Netflix recently released a series called Abstract. Each episode focuses on a different aspect of design and follows an individual or team who exemplifies excellence in their field. My favorite so far has been about the photographer Platon.
If you haven’t heard of him, you’ve almost certainly seen his portraits. Although the subjects are often famous and familiar, they are different than other photos you see; shot by film, crystal-clear, mostly black and white images.
But none of those things are what sets Platon apart. Shooting with nice lenses and film doesn’t guarantee world leaders and movie stars seek him out to take their portraits. Even honing a skill to the degree he has is not what makes a Platon special.
What sets him apart is the way he interacts with his subjects. He does his research and knows about the person, but does not make assumptions. He asks informed questions and gives succinct direction to his subject for the photo.
But most of all, he listens to them. He genuinely wants to hear their answers. And he listens not only to what they’re saying, but their body language as well.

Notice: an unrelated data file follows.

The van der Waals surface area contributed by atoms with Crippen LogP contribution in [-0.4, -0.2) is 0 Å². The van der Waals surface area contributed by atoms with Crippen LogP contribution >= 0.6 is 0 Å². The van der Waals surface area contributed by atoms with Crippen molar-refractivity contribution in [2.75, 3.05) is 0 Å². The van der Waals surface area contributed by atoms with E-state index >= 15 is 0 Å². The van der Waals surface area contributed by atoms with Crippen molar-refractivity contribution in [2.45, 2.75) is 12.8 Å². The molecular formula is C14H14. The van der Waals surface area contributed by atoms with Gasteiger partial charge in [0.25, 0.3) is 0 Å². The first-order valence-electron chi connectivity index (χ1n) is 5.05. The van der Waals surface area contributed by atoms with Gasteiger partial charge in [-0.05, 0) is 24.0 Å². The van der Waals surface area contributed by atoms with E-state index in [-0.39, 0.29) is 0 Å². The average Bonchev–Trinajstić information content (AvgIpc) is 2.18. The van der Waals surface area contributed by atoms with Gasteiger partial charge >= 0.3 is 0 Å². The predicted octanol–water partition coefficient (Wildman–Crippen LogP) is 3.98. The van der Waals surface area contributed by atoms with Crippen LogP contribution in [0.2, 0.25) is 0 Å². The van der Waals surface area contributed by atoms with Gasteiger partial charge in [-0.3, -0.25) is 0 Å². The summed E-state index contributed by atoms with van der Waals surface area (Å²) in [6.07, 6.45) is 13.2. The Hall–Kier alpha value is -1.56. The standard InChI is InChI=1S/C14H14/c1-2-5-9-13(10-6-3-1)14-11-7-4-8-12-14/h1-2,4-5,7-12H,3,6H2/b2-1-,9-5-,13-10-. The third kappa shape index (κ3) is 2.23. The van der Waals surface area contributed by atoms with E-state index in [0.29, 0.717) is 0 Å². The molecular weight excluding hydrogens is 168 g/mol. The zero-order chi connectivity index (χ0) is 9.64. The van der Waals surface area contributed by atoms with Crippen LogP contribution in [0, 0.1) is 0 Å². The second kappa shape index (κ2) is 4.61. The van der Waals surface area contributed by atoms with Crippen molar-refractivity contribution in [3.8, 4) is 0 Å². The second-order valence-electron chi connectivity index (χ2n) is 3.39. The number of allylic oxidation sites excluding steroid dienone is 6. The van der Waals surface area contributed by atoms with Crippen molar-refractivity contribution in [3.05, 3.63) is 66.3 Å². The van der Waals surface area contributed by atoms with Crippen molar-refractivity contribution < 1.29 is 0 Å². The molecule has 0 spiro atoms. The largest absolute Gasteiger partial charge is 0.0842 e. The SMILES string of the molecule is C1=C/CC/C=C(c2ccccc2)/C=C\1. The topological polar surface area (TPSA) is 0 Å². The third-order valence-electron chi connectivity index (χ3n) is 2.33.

And in such deep, authentic listening, Platon gets his subjects to drop their walls, to be vulnerable - even if just for the tiniest moment - and that’s the magic he captures.
As a graphic facilitator, it's imperative to listen, visually capture, and be absolutely authentic with the groups I work with. This is nothing new, I’ve certainly written about it a few times, yet it persists as a timeless lesson about the power each of us has inside to truly connect authentically with another.
Once again, thank you from my heart and soul for your support, great senses of humor, brilliant minds, collaboration and what you're each doing to make the world a better place.
Authentic engagement sounds pretty good...I want to find out about adding some visuals to support my team.